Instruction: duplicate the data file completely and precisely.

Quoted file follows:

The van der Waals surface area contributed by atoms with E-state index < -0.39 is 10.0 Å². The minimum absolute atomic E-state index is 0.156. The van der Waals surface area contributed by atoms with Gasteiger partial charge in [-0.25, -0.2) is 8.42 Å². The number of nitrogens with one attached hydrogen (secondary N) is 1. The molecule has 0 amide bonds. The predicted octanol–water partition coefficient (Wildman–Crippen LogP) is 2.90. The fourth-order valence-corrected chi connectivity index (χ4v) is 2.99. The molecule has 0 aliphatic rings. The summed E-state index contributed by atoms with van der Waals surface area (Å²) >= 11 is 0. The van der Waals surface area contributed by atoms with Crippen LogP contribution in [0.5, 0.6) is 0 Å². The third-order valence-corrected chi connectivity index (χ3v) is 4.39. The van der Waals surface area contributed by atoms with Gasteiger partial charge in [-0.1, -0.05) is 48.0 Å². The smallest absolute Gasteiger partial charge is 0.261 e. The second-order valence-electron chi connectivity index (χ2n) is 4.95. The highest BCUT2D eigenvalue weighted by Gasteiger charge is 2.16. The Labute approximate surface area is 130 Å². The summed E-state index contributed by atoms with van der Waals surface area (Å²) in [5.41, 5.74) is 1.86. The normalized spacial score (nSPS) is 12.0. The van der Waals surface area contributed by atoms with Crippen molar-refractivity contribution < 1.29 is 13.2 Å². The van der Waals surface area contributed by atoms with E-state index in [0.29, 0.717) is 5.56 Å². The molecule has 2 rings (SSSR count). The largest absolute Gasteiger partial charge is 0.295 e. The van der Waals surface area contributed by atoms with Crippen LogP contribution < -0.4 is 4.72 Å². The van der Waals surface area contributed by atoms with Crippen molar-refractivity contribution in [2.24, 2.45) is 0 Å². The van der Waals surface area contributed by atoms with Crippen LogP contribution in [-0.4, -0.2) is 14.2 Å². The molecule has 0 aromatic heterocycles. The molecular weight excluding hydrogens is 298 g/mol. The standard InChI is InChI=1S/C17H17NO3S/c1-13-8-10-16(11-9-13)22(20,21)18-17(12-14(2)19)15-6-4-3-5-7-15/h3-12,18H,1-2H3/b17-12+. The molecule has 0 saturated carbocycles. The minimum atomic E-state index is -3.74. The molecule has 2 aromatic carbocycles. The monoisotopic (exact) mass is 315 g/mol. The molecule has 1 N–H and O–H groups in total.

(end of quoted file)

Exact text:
The van der Waals surface area contributed by atoms with E-state index < -0.39 is 10.0 Å². The minimum absolute atomic E-state index is 0.156. The van der Waals surface area contributed by atoms with Gasteiger partial charge in [-0.25, -0.2) is 8.42 Å². The number of nitrogens with one attached hydrogen (secondary N) is 1. The molecule has 0 amide bonds. The predicted octanol–water partition coefficient (Wildman–Crippen LogP) is 2.90. The fourth-order valence-corrected chi connectivity index (χ4v) is 2.99. The molecule has 0 aliphatic rings. The summed E-state index contributed by atoms with van der Waals surface area (Å²) >= 11 is 0. The van der Waals surface area contributed by atoms with Crippen LogP contribution in [0.5, 0.6) is 0 Å². The third-order valence-corrected chi connectivity index (χ3v) is 4.39. The van der Waals surface area contributed by atoms with Gasteiger partial charge in [-0.1, -0.05) is 48.0 Å². The smallest absolute Gasteiger partial charge is 0.261 e. The second-order valence-electron chi connectivity index (χ2n) is 4.95. The highest BCUT2D eigenvalue weighted by Gasteiger charge is 2.16. The Labute approximate surface area is 130 Å². The summed E-state index contributed by atoms with van der Waals surface area (Å²) in [5.41, 5.74) is 1.86. The normalized spacial score (nSPS) is 12.0. The van der Waals surface area contributed by atoms with Crippen molar-refractivity contribution < 1.29 is 13.2 Å². The van der Waals surface area contributed by atoms with E-state index in [0.29, 0.717) is 5.56 Å². The molecule has 2 rings (SSSR count). The largest absolute Gasteiger partial charge is 0.295 e. The van der Waals surface area contributed by atoms with Crippen LogP contribution < -0.4 is 4.72 Å². The van der Waals surface area contributed by atoms with Crippen molar-refractivity contribution in [2.24, 2.45) is 0 Å². The van der Waals surface area contributed by atoms with Crippen LogP contribution in [-0.4, -0.2) is 14.2 Å². The molecule has 0 aromatic heterocycles. The molecular weight excluding hydrogens is 298 g/mol. The standard InChI is InChI=1S/C17H17NO3S/c1-13-8-10-16(11-9-13)22(20,21)18-17(12-14(2)19)15-6-4-3-5-7-15/h3-12,18H,1-2H3/b17-12+. The molecule has 0 saturated carbocycles. The minimum atomic E-state index is -3.74. The molecule has 2 aromatic carbocycles. The monoisotopic (exact) mass is 315 g/mol. The molecule has 1 N–H and O–H groups in total.